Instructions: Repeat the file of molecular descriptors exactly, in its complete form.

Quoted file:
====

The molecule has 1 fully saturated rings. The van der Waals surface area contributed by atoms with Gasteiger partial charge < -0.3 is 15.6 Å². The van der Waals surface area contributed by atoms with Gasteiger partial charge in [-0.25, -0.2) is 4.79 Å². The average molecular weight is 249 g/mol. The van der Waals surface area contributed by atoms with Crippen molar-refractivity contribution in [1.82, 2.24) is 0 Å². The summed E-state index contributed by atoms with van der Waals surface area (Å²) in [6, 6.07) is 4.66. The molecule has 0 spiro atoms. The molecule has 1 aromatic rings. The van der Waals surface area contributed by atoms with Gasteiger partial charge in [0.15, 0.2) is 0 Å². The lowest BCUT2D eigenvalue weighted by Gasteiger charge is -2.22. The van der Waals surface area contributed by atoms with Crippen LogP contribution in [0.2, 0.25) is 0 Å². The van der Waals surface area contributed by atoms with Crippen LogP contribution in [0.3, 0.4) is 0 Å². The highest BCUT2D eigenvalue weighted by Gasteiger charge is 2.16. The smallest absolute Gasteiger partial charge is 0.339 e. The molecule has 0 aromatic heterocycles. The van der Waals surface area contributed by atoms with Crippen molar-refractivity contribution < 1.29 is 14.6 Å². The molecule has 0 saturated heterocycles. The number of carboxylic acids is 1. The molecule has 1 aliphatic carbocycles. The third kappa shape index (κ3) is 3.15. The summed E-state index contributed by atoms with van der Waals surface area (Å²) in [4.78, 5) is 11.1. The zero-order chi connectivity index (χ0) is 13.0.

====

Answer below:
The molecule has 1 fully saturated rings. The van der Waals surface area contributed by atoms with Gasteiger partial charge < -0.3 is 15.6 Å². The van der Waals surface area contributed by atoms with Gasteiger partial charge in [-0.25, -0.2) is 4.79 Å². The average molecular weight is 249 g/mol. The van der Waals surface area contributed by atoms with Crippen molar-refractivity contribution in [1.82, 2.24) is 0 Å². The summed E-state index contributed by atoms with van der Waals surface area (Å²) in [6, 6.07) is 4.66. The molecule has 0 spiro atoms. The molecule has 1 aromatic rings. The van der Waals surface area contributed by atoms with Gasteiger partial charge in [0.15, 0.2) is 0 Å². The lowest BCUT2D eigenvalue weighted by Gasteiger charge is -2.22. The van der Waals surface area contributed by atoms with Crippen LogP contribution in [0.2, 0.25) is 0 Å². The van der Waals surface area contributed by atoms with Crippen LogP contribution in [0.3, 0.4) is 0 Å². The highest BCUT2D eigenvalue weighted by Gasteiger charge is 2.16. The smallest absolute Gasteiger partial charge is 0.339 e. The molecule has 0 aromatic heterocycles. The van der Waals surface area contributed by atoms with Crippen molar-refractivity contribution < 1.29 is 14.6 Å². The molecule has 0 saturated heterocycles. The number of carboxylic acids is 1. The molecule has 1 aliphatic carbocycles. The third kappa shape index (κ3) is 3.15. The summed E-state index contributed by atoms with van der Waals surface area (Å²) in [4.78, 5) is 11.1. The zero-order chi connectivity index (χ0) is 13.0.